Technology and close ties: How the use of smartphones affects our relationships

27.04.2021

The study conducted by the University of Vienna and the KU Leuven investigated smartphone usage effects on quantity and quality of close relationships.

The rise of digitalization and the development of new technologies are continuously creating further possibilities for digital networking. Although the smartphone has been accompanying us for almost two decades as one of the main means of communication, there is yet no consensus in research as to whether smartphones strengthen or possibly undermine relationships with close ties. The study by Anja Stevic and Jörg Matthes of the University of Vienna in collaboration with Desirée Schmuck and Kathrin Karsay of KU Leuven examined this particular research question.

In a two-wave panel study with 461 participants, the research team investigated the consequences of smartphone use on the quantity (frequency) and quality of relationships with family and friends. The usage was distinguished between communicative and noncommunicative smartphone use. Communicative meaning using the smartphone for active communicative exchanges, such as making phone calls, texting, receiving and sending emails, or sharing photos, and noncommunicative use indicating any other type of usage, such as searching for information, reading the news, watching videos, or scrolling through the social media feed. The authors argue that this distinction is highly necessary since "the consequences of smartphone use on face-to-face communication depend on how the smartphone is being used".

The results show that communicative smartphone use has a positive effect on quantity, thus on the frequency of exchange with close ties. Overall, online communication with friends reveals to be higher because, according to the study participants, they spend more time with their families on average and therefore maintain contact with friends primarily through their smartphones. Against this, the communicative smartphone use does not have an influence on the quality of relationships, indicating that the quality of real-life relationships is not improved through smartphone communication.

The noncommunicative use of the smartphone has consequences for the quantity of exchanges, since the time spent doing passive and noncommunicative activities on the smartphone leaves less time for offline social interactions. Yet the good news is that noncommunicative use has no impact on the quality of relationships.

Anja Stevic came to the following conclusion: "What we can learn from this study relates to our smartphone literacy. Being aware of how we use smartphones is key to tailoring it best to our needs and goals. In that sense, knowing what can take away our time from close relationships and what can actually benefit them is one step closer to having better social lives immersed with omnipresent technology."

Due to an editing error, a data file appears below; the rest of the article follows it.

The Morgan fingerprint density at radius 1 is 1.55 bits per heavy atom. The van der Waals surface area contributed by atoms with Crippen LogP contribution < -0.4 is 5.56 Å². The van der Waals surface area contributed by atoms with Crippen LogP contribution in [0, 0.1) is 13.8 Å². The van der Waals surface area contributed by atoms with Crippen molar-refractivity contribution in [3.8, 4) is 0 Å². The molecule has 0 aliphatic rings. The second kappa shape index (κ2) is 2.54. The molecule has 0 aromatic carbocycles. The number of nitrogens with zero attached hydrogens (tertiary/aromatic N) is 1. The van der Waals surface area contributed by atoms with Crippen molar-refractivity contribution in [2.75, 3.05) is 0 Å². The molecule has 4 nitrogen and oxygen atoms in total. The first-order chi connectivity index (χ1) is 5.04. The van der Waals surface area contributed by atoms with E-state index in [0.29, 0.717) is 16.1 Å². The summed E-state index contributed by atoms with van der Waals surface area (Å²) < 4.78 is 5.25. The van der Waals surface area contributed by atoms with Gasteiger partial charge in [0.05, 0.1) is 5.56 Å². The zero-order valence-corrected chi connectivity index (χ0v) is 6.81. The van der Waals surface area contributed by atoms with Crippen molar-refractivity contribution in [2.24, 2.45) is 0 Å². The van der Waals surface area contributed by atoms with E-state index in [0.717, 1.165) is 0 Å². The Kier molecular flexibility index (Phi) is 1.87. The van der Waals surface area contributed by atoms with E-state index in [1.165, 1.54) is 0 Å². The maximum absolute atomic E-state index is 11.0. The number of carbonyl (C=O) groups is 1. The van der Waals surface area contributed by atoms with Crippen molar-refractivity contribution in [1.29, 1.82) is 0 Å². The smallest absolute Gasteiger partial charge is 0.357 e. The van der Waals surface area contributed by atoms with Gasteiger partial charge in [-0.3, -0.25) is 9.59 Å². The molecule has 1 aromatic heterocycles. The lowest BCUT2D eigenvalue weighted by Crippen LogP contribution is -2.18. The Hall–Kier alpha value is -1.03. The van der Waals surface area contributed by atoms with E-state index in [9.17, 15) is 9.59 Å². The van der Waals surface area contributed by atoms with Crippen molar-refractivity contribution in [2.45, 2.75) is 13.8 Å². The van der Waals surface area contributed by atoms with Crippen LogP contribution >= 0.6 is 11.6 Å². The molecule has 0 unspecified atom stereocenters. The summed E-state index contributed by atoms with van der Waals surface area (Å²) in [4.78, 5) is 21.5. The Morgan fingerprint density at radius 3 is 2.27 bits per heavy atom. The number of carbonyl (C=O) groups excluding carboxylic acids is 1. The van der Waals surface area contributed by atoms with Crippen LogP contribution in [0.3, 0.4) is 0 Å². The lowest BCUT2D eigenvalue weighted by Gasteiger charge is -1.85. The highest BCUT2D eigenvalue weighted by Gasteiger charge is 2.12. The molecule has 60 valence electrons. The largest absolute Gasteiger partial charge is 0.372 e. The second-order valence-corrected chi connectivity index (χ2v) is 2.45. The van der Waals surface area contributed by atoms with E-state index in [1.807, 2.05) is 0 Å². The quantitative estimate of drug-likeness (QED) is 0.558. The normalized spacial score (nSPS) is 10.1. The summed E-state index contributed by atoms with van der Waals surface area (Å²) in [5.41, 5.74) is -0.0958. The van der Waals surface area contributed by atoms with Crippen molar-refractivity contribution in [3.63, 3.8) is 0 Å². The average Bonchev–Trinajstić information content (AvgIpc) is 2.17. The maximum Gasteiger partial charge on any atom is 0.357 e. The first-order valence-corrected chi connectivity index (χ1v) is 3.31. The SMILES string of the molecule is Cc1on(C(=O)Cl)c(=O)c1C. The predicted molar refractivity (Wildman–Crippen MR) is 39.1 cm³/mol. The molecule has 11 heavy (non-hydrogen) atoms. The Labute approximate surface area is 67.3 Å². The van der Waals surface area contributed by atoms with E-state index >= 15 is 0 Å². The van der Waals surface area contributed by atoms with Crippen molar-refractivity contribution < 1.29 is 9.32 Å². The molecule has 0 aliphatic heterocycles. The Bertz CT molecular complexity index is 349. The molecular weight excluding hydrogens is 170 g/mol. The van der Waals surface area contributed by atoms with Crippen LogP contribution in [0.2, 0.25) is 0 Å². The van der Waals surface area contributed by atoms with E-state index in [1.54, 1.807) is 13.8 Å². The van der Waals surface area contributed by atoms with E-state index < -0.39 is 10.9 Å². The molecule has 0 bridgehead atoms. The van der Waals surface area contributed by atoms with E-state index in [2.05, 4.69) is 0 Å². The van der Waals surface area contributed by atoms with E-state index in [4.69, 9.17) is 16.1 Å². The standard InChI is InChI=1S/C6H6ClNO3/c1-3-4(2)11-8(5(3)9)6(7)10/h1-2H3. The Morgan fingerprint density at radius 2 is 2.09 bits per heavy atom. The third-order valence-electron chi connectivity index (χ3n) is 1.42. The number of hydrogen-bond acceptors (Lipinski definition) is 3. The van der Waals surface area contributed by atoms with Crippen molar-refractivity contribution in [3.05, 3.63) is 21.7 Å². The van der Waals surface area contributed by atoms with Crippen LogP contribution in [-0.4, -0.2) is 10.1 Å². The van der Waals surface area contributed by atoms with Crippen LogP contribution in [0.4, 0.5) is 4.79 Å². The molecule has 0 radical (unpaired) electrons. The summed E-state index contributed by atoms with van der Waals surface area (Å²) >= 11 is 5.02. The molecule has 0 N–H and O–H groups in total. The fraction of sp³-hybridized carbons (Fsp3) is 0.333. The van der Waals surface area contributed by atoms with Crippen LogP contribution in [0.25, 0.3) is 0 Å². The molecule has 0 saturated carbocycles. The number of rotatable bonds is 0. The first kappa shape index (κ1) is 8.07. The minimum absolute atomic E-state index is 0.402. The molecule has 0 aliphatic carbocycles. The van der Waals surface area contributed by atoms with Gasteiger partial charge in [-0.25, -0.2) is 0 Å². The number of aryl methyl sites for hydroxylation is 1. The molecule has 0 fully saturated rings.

Publication details

Stevic, A., Schmuck, D., Karsay, K., & Matthes, J. (2021). Are smartphones enhancing or displacing face-to-face communication with close ties? A panel study among adults. International Journal of Communication, 15, 792-813.

The researchers from the University of Vienna and the KU Leuven investigated the influence of smartphone use on the quantity and quality of relationships with family and friends. Data were collected and analyzed in the course of a two-wave panel survey in March-April and July-August 2018 with a quota sample of 461 participants. The quantitative survey focused on general smartphone use and on the characteristics of in person contact with family members and friends. (Image © Keira Burton)
Anja Stevic is a Ph.D. Candidate at the Department of Communication at the University of Vienna since August 2018. She studied journalism, communication and political science at the University of Zagreb, the University of Vienna and University of Warsaw. As a graduate student, she was a visiting researcher at the MSU Social Science Research Centre in 2016. Her research focuses on social media and well-being, media effects and mobile communication. (Image © Christian von Sikorski • AdME Research Group)
Desirée Schmuck is an Assistant Professor (tenure track) of Digital Media Effects at the School for Mass Communication Research of the KU Leuven. Her research focuses on the effects of digital political communication, stereotypes and prejudice in online media and the effects of digital media use on adolescents and adults. (Image © Christian von Sikorski • AdME Research Group)
Kathrin Karsay is a as a post-doctoral researcher at the School of Mass Communication Research at KU Leuven, Belgium. Kathrin's main research focuses on media effects on mental health and well-being. She covers several relevant topics in the fields of media psychology and health communication – with a strong focus on young media users. (Image & Text © Kathrin Karsay)
Jörg Matthes is Professor of Communication Science with a focus on Advertising Research, Head of the division of Advertising Research and Media Effects (AdME) and Chair of the Department of Communication. His research focuses on effects of various forms of advertising, the process of public opinion formation, news framing, and empirical methods. (Image © Christian von Sikorski • AdME Research Group)